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The Black Dahlia

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My interest in The Black Dahlia spawned simply from the fact that I loved the film L.A. Confidential and thought it would be more interesting to read something by the same author with whom I had no familiarity other than to read L.A. Confidential. I was not disappointed. Part of this is because The Black Dahlia is the beginning of James Ellroy’s famed L.A. Quartet, of which L.A. Confidential is the third installment.

Dahlia is a more personal story, though, based on the real-life unsolved mystery of the same name. The story focuses on an ad-hoc family formed by Bucky Bleichert, a pugilist cop teamed up with temperamental officer Lee Blanchard, who lives with the disaffected Kay Lake. Their lives are thrown into turmoil when the gruesomely mutilated body of would-be movie star Elizabeth Short is discovered. The rest of the book details the investigation, and the toll it takes on Bucky as his world begins to unravel. It’s a more-traditional noir, focusing more on Bucky than on two or three main characters as at least the film version of L.A. Confidential does.

For the longest time I got Elmore Leonard and James Ellroy confused. Now I realize that Elmore novels generally reside in modern-day Detroit and Ellroy novels in post-War L.A. But a more powerful distinction comes with the prose. Leonard is tough, like Ellroy, but terse, like he’s spitting this out at you while sitting next to you in a bar, knocking back shots. Ellroy’s in the bar, too, but he’s had a few more, so he’s much more lyrical, and instead of shots, he’s lobbing back a bottle of bourbon.

Dahlia covers dark, complicated emotional terrain and does it so well you almost forget that there’s a mystery to be solved (several, in fact); but Ellroy doesn’t disappoint there, either. There are more than enough plot twists to keep a noir enthusiast engaged through all the self-loathing and desperation.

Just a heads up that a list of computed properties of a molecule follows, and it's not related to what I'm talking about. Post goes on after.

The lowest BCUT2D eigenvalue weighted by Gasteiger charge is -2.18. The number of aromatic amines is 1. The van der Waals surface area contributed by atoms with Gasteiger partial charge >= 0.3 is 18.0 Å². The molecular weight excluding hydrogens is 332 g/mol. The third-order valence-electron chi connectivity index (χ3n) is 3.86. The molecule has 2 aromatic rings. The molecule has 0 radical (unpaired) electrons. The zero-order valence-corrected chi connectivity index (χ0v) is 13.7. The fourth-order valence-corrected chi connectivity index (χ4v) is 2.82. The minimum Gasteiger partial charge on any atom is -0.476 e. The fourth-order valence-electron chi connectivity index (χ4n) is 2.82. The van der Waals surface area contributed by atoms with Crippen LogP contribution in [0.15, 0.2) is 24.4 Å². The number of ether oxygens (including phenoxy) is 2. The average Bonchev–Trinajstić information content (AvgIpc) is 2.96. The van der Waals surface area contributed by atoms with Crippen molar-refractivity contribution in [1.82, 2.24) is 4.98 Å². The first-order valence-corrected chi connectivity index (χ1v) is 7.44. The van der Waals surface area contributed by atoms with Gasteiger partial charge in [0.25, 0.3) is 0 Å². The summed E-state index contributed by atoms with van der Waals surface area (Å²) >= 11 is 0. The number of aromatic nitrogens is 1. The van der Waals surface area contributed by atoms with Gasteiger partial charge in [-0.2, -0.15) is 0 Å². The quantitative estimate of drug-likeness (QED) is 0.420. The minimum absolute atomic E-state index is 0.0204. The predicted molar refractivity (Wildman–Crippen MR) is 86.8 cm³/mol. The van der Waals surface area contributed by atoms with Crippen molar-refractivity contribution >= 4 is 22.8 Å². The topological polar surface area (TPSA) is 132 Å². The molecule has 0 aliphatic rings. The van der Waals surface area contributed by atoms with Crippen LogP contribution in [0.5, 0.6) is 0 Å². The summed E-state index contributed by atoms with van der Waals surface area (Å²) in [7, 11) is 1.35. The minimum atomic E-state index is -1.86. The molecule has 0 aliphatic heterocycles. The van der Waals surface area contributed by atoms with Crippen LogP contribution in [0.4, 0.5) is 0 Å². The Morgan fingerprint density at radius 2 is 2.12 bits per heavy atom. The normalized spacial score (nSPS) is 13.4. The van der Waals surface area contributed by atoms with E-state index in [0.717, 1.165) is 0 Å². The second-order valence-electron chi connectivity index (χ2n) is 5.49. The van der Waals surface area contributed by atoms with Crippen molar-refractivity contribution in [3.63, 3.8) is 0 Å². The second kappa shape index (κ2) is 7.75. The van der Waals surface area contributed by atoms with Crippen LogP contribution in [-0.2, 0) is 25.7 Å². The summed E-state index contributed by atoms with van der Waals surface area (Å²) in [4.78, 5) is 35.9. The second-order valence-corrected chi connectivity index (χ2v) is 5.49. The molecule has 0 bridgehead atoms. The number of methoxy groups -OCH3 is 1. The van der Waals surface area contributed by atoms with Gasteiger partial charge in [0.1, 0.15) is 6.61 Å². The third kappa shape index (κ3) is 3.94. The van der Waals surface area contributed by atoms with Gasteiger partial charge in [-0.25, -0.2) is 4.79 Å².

Be warned, if this were a movie (and it will be), it would be NC-17. Graphic, grueling stuff at times, but definitely worth it.

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About David Dylan Thomas

  • I hated the movie L.A. Confidential, but loved this novel – maybe it was the change of focus you pointed out: focusing more on Bucky than two or three main characters…

  • HW Saxton

    I liked “L.A. Confidential”. Adapting an
    Ellroy novel to the big screen is really
    taking on an almost impossible quest.

    His books are so full of minor sub plots
    and characters that are so intrinsic to
    the all around plot that to leave them
    out will give the story major gaps. But,
    to try and include them all would be a
    task of biblical proportion.Considering,
    that L.A Confidential condensed many of
    these into a storyline that did not have
    to sacrifice a lot of color and story is
    a laudable accomplishment.

    The book is always more enjoyable to me
    but I think they did it pretty damn good
    with this film. The acting was top-notch
    and the way they captured 40’s/50’s L.A
    was really realistic.

    I like Ellroy overall and think he’s one
    of the best contemporary writers around
    in the “Roman Noir” field. My only gripe
    with his works are the “Shocking for the
    sake of being shocking” overly detailed
    accounts of gore in his books.He lingers
    too long IMO on the descriptions of the
    killings/rapes etc when he could’ve just
    streamlined into much briefer account
    with the same effect.

  • The Black Dahlia is currently in post-production. It’s directed by Brian De Palma and stars Scarlett Johansson and Josh Hartnett.

    It was shot right here – in Bulgaria 🙂